Syracuse University art professor Torquato de Felice first proposed erecting a monument to Columbus after returning from a trip to Florence in 1910.20 He brought home a miniature bronze model of Columbus designed by Florentine sculptor Vittorio Renzo Baldi, and he presented it to prominent members of the Italian American community in the hope of inspiring their interest in financing a full-size statue. The aforementioned rise in monuments to the explorer across the United States following the Columbian Exposition found fertile ground especially in New York, due to the state’s large Italian American population. The monuments ranged in size and splendor from the grand memorial in Manhattan’s Columbus Circle to the modest bust installed in the Belmont neighborhood of the Bronx. De Felice’s proposal for a Syracuse Columbus statue occurred shortly after the state of New York declared Columbus Day a holiday on October 12, 1909. The ensuing Columbus Day celebrations in New York City united the diverse inhabitants of Little Italy, who had segregated themselves into blocks that corresponded to Italian provinces.21 In a similar way, the proposed Columbus Monument in Syracuse promised to bring together the diverse Italian immigrants who first arrived in the city several decades earlier as laborers for the West Shore Railroad.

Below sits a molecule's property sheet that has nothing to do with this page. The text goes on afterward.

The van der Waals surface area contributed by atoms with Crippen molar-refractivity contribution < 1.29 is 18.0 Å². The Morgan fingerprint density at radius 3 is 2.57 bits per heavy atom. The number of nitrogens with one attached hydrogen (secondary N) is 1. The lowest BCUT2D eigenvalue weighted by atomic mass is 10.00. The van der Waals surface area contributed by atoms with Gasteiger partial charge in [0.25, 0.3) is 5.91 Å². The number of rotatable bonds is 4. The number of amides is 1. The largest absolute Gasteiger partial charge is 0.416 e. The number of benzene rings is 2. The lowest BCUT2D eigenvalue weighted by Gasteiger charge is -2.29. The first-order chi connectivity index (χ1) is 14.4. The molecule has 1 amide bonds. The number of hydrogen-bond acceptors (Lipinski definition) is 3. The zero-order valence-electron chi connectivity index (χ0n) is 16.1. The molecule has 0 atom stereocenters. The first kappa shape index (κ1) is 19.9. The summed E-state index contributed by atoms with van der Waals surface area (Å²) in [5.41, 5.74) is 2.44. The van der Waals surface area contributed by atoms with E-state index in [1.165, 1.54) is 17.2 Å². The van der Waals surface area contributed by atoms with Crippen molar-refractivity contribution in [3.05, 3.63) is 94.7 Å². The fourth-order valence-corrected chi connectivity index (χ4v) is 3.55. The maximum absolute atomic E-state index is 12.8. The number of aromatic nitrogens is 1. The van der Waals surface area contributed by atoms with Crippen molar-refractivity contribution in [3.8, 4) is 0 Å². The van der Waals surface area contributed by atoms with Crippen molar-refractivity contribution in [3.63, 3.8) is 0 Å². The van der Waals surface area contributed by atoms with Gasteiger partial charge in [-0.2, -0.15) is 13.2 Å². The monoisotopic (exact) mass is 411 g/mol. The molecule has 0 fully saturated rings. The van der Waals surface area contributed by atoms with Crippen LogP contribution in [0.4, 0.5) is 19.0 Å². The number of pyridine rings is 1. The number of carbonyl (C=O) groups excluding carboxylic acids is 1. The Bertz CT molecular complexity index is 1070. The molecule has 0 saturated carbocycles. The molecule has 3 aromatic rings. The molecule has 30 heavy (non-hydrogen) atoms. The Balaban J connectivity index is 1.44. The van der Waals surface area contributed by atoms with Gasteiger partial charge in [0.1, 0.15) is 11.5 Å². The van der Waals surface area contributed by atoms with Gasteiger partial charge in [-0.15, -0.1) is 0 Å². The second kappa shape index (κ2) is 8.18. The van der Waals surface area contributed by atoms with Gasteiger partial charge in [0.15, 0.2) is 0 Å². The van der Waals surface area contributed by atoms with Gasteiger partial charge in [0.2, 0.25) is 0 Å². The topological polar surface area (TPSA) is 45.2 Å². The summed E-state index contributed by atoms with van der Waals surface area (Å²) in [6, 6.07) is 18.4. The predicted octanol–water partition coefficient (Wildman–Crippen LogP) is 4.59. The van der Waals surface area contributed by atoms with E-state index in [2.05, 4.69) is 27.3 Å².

Early Columbus Day festivities forged an Italian national identity for participants, sometimes at the expense of regional Italian traditions. Pan-ethnic Italian American benevolence societies sponsored these annual events and financed the construction of Columbian monuments. As historian Peter G. Vellon shows, the Italian Americans at the forefront of these Columbus Day festivities were wealthy immigrants who “supported an upper-class notion of Italian national identity . . . based upon an imagined ‘Italian’ heritage of civilization and whiteness.”22 Consequently, upper-class Italian Americans discouraged certain regional traditions and dialects (especially from southern Italy) in favor of promoting a pan-Italian identity, which Columbus monuments and annual festivities made tangible for working-class immigrants as well as for themselves.